How to turn a good IT services firm into a great one

What separates a good IT services company from a truly great one?

That’s the question we sought to answer when the entire Tercera team recently read (and in some cases, reread) Good to Great: Why Some Companies Make the Leap… and Others Don’t by Jim Collins as part of a firm-wide book club.

Published in 2001, the book explores the characteristics and strategies that distinguish companies that transition from merely good to truly great, using in-depth research on publicly traded companies to uncover the key principles that drive their sustained success.

While there’s no single factor that determines whether a firm will scale to the stratosphere or crash down to earth, there are four principles we believe are especially relevant to the kinds of companies that Tercera invests in: early-stage IT services firms. We highlight these principles and their relevance to IT services business leaders below.

Figure out “who” first, then turn to “what”

The first step to transforming a good company into a great one begins with finding the right people: the “who.” This team then answers the “what.” What should the strategy be? What is required to execute on that strategy?

That’s why one of the top factors that we look for when deciding to make an investment is the founder/CEO’s ability to attract talent that exceeds their own.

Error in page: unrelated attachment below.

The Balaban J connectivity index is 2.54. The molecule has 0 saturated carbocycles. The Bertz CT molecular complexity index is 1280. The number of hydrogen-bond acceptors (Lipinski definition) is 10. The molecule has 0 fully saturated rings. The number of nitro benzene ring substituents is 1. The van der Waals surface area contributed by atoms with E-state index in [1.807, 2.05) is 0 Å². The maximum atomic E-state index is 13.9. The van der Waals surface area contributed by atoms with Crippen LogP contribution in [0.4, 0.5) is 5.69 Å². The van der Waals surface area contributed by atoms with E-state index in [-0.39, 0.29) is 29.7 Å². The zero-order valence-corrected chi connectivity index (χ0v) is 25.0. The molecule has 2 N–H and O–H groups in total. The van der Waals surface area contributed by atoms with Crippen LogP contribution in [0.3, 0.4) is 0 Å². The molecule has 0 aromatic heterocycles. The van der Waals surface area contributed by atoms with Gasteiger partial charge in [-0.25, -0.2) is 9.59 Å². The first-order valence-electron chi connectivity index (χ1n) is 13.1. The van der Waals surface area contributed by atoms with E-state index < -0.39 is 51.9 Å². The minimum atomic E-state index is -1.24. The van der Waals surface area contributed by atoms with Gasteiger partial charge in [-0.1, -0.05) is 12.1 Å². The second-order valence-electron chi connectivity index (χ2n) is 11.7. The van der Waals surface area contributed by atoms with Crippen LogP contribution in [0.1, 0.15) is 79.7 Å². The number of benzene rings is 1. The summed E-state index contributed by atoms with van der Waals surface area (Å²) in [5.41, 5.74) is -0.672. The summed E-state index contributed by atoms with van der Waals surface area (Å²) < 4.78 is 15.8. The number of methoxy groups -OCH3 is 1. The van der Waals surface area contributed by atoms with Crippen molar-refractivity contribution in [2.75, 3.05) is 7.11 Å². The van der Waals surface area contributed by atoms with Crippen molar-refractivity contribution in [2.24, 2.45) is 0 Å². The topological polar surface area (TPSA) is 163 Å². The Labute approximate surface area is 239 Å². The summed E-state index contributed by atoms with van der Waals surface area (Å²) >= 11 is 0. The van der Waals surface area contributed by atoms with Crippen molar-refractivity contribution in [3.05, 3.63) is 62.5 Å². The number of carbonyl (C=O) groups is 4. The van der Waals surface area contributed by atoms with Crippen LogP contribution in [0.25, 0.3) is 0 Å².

For example, most founders are great at sales—after all, they brought on many of the company’s first customers and employees. At the same time, when we see a founder who’s recruited a sales leader who is better at sales than they are, we’re always impressed. Truly great leaders surround themselves with great people who help them make decisions through debate, not dictation.

Truly great leaders surround themselves with great people who help them make decisions through debate, not dictation.

Still, it’s difficult to find the right talent, and placing people in the right roles requires rigor. Here are the top three tips from Collins for solving this dilemma.

  1. When in doubt, don’t hire. Keep looking instead. While a company will limit its growth if it doesn’t attract enough of the right people, having the wrong people on the bus will have a bigger negative impact.